Featured Research

from universities, journals, and other organizations

Ariane 5 Places Two Satellites In Orbit, Shows Promise For ATV Jules Verne

Date:
October 24, 2007
Source:
European Space Agency
Summary:
A successful re-ignition of the Ariane 5 upper stage engine performed during the most recent mission has consolidated Ariane 5's readiness for the launch of the Jules Verne Automated Transfer Vehicle.

Ariane 5 V178 lift off.
Credit: ESA - CNES - Arianespace / Photo Optique Video CSG

A successful re-ignition of the Ariane 5 upper stage engine performed during the most recent mission has consolidated Ariane 5's readiness for the launch of the Jules Verne Automated Transfer Vehicle.

The launch of ESA's Automated Transfer Vehicle (ATV), which carries supplies to the International Space Station, will require multiple firings of the Ariane 5 ES upper stage engine. In this context, hundreds of re-ignition tests under various thermal conditions have been undertaken at the DLR Test Centre in Lampoldshausen to qualify the Aestus engine for several re-ignitions.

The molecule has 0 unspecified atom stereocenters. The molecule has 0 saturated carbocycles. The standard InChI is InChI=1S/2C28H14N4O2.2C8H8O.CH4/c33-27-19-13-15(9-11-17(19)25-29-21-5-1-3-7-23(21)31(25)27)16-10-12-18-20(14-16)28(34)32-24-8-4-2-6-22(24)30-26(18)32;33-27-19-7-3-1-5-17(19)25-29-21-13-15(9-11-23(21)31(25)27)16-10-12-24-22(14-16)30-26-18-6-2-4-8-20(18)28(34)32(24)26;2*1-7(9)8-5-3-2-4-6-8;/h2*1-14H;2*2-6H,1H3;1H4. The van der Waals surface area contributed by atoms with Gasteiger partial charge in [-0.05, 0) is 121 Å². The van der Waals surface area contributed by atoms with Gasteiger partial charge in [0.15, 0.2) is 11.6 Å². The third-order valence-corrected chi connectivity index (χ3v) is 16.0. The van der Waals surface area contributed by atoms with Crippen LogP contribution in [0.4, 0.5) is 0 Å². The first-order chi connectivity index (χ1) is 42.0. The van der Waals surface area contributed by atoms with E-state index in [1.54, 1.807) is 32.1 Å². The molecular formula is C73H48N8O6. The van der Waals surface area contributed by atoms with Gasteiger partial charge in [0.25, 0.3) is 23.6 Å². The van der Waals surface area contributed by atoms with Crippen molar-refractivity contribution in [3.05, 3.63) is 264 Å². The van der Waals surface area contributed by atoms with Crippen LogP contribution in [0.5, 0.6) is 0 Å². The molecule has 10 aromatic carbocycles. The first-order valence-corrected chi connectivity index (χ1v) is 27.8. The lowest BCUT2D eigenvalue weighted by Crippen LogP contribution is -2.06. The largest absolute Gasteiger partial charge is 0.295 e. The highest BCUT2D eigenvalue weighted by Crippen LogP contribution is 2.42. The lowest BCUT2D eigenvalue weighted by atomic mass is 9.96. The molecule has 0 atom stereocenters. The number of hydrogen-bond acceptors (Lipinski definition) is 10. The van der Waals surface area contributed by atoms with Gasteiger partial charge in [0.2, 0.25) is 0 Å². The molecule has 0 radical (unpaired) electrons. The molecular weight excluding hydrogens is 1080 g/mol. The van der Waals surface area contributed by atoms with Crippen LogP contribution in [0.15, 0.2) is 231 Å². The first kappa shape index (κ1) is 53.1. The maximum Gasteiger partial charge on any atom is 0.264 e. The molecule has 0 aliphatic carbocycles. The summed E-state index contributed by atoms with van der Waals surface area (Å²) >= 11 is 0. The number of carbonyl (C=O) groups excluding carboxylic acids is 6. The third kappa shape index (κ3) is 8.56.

In order to consolidate this on ground qualification a re-ignition experiment was performed during the last Ariane-5 launch - on the evening of 5 October - when an Ariane 5 GS launcher lifted off from Europe's Spaceport in French Guiana carrying two commercial telecommunications satellites into geostationary transfer orbit.

Once the commercial payloads were safely on their way, a successful experimental re-ignition of the Aestus engine took place - 54 minutes after the release of the second payload. The experiment was done to validate operational conditions (mainly temperatures and pressures) and procedures (propellant settling in tanks) of the launcher upper stage, which will be applied during the ATV orbital injection mission. It also verified the behaviour of the composite during the re-ignition phase.

Analysis of the many temperature and pressure parameters is ongoing and confirms a nominal behaviour very close to expectations. “We are extremely satisfied with the results of the Aestus re-ignition experiment, which confirms the on ground qualification of the re-ignition capability and adds to our confidence of mission success for the launch of ATV Jules Verne in the early part of next year” said ESA's Ariane Programme Manager, Toni Tolker-Nielsen.  

Launch to geostationary transfer orbit